March 2024

When the DEA Comes Knocking: 15 Tips If You Find Yourself Facing a “Routine” DEA Inspection

By |2024-03-19T20:00:14-04:00March 21, 2024|Health Facilities Law Blog|

Attorney and Author HeadshotBy George F. Indest III, J.D., M.P.A., LL.M., Board Certified by The Florida Bar in Health Law

As the United States continues to open back up from the COVID-19 shutdown, the Drug Enforcement Agency (DEA) is resuming on-site routine inspections.  Therefore, healthcare professionals must ensure compliance and regulatory efforts are in place.

This is part 1 of a 2-part blog series. Check back for part 2 of this blog series soon!


DEA Inspections and Site Visits:  Subpoenas.

DEA agents are often pushy, demanding, and intimidating.  They will try to use subpoenas (which are merely requests for documents that afford you at least ten days to produce the requested documents) as search warrants.  THEY […]

What You Need to Know Right Now If the DEA is Knocking on Your Door!

By |2024-03-14T20:00:41-04:00March 16, 2024|Medical Education Law Blog, Nursing Law Blog|

Attorney and Author HeadshotBy George F. Indest III, J.D., M.P.A., LL.M., Board Certified by The Florida Bar in Health Law

Is the Drug Enforcement Administration (DEA) knocking at your door or, even worse, going through your files inside your office?

If so, this is what you need to know right now!

YES, you do have the right to call your attorney. Call your attorney right now. If you cannot, ask one of your employees or spouse to call your attorney. Get your attorney involved right now!

NO, do not sign a document to relinquish or voluntarily give up your DEA registration number. If you do so, this will probably be the biggest mistake you make in […]

Is the DEA Knocking on Your Door? What You Need to Know Right Now!

By |2024-03-14T09:59:11-04:00March 2, 2024|Pharmacy Law Blog|

Attorney and Author HeadshotBy George F. Indest III, J.D., M.P.A., LL.M., Board Certified by The Florida Bar in Health Law

Is the Drug Enforcement Administration (DEA) knocking at your door or, even worse, going through your files inside your office?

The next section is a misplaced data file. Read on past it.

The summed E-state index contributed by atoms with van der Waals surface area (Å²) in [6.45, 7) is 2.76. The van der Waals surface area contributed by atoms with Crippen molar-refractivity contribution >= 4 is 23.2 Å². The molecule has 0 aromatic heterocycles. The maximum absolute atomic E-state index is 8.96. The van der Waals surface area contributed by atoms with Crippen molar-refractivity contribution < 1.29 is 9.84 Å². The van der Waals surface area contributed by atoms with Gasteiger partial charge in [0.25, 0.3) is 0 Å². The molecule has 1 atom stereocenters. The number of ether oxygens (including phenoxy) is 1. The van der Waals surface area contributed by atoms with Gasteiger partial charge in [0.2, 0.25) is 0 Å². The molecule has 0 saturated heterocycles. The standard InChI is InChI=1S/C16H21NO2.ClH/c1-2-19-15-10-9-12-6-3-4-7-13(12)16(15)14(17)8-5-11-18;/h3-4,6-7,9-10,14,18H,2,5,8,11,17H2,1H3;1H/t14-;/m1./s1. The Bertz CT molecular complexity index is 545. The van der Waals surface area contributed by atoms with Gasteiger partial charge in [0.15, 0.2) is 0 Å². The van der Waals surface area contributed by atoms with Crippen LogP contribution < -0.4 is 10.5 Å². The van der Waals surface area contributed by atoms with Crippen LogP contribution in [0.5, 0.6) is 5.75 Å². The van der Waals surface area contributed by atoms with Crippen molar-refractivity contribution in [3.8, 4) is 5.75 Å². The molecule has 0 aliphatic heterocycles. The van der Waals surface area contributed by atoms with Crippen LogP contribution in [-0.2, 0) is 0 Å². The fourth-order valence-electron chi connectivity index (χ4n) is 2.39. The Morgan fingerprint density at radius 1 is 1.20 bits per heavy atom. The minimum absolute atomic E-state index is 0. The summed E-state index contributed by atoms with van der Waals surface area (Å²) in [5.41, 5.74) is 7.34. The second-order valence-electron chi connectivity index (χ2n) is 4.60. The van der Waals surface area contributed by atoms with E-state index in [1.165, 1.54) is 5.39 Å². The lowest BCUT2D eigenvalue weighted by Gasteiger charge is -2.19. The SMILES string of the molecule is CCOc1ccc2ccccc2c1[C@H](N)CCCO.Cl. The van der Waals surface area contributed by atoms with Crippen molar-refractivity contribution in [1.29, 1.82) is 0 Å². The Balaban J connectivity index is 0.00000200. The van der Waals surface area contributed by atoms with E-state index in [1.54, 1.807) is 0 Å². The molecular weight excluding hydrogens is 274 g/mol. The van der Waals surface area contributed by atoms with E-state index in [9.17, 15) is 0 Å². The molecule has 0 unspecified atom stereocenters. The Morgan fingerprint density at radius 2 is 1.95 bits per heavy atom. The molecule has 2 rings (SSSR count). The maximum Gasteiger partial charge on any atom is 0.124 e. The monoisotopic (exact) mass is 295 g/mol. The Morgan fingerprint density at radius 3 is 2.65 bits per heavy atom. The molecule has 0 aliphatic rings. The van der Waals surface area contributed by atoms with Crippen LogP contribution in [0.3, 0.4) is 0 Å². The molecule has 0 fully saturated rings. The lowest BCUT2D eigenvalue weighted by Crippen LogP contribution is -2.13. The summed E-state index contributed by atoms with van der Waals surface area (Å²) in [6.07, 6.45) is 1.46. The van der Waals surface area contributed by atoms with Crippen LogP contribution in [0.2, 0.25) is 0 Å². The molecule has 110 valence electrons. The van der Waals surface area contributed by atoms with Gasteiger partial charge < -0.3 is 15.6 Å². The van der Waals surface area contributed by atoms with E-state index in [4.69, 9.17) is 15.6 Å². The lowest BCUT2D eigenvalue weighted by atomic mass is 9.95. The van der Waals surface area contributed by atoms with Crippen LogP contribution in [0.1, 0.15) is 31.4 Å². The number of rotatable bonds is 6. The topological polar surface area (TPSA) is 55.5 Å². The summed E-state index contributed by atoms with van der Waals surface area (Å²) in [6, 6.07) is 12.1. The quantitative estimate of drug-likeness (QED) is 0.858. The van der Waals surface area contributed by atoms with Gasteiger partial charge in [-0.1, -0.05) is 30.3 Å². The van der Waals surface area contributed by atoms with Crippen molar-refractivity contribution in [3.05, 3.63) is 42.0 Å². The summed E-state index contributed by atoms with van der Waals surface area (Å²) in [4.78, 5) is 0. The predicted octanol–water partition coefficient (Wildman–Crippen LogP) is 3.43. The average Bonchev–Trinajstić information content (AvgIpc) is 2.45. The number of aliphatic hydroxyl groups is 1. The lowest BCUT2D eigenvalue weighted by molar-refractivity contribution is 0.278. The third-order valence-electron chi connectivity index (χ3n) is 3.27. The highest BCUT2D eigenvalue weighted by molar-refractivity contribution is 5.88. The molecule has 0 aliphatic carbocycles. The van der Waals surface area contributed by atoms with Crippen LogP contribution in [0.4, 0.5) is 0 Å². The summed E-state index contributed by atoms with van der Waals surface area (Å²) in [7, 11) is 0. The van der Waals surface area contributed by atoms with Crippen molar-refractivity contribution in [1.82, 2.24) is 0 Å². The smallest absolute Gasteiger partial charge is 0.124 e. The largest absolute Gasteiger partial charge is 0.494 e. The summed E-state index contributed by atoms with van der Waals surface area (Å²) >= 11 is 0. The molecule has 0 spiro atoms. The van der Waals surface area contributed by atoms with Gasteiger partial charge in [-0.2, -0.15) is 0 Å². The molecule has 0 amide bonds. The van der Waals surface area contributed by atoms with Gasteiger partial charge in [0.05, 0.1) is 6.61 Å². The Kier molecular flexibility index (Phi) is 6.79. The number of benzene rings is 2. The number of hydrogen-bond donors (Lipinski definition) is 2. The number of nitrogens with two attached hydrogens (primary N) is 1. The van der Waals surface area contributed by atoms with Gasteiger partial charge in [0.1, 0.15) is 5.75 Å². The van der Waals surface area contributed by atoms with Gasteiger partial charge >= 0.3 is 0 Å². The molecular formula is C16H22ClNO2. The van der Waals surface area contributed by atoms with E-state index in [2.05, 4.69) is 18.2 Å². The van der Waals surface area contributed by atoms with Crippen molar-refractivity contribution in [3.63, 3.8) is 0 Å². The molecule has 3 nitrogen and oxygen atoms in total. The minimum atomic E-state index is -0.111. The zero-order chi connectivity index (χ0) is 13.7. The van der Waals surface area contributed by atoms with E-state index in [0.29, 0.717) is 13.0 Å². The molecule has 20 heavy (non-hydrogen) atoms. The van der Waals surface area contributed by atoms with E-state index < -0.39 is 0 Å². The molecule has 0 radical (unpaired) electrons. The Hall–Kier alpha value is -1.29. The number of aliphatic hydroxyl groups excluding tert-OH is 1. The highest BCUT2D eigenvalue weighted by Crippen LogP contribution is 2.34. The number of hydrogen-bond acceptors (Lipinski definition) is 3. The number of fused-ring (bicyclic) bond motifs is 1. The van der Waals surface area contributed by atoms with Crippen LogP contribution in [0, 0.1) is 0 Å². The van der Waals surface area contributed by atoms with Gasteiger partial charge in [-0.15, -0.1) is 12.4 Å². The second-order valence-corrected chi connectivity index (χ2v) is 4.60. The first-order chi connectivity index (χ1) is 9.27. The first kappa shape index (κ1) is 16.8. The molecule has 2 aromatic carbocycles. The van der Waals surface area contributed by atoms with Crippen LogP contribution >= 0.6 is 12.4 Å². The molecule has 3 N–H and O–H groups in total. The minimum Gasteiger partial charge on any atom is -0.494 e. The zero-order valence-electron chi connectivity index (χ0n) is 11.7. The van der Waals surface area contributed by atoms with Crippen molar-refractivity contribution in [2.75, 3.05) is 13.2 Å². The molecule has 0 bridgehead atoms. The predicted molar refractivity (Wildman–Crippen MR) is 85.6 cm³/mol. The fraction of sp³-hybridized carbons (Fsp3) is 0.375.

This is what you need to know right now!

YES, you do have the right to call your attorney. Call your attorney right now. If you cannot, ask one of your employees or spouse to call your attorney. Get your attorney involved right now!

NO, do not sign a document to relinquish or voluntarily give up your DEA registration number. If you do so, this will probably be the biggest mistake you make of your life.

NO, […]

February 2024

When the DEA Comes Knocking: 15 Tips For a “Routine” DEA Inspection

By |2024-03-14T09:59:11-04:00February 22, 2024|Pharmacy Law Blog|

By George F. Indest III, J.D., M.P.A., LL.M., Board Certified by The Florida Bar in Health Law

As the United States continues to open back up from the COVID-19 shutdown, the Drug Enforcement Agency (DEA) is resuming on-site routine inspections.  Therefore, healthcare professionals must ensure compliance and regulatory efforts are in place.

This is part 1 of a 2-part blog series. Check back for part 2 of this blog series soon!

DEA Inspections and Site Visits:  Subpoenas.

DEA agents are often pushy, demanding, and intimidating.  They will try to use subpoenas (which are merely requests for documents that afford you at least ten days to produce the requested documents) as search warrants.  THEY ARE NOT.  They will […]

June 2018

Orlando Physician To Pay $10,000 Fine for Prescribing Painkillers to Undercover Agents

By |2024-03-14T10:00:44-04:00June 1, 2018|Board of Medicine, Department of Health, The Health Law Firm Blog|

4 Indest-2009-3By George F. Indest III, J.D., M.P.A., LL.M., Board Certified by The Florida Bar in Health Law

On January 24, 2013, an Orlando physician pleaded no contest to racketeering charges for allegedly prescribing pain pills to undercover agents who did not need them. The physician was fined $10,000 and placed on 20 years of probation.

Physician Was One of the First Arrested in Florida’s Prescription-Abuse Crackdown.

According to the DOH complaint, between 2008 and 2009, the physician allegedly saw two undercover agents six times. Each agent complained about minor pain. Both agents were allegedly prescribed pain medication by the physician.

The complaint states that each office visit between the physician and undercover agents was […]

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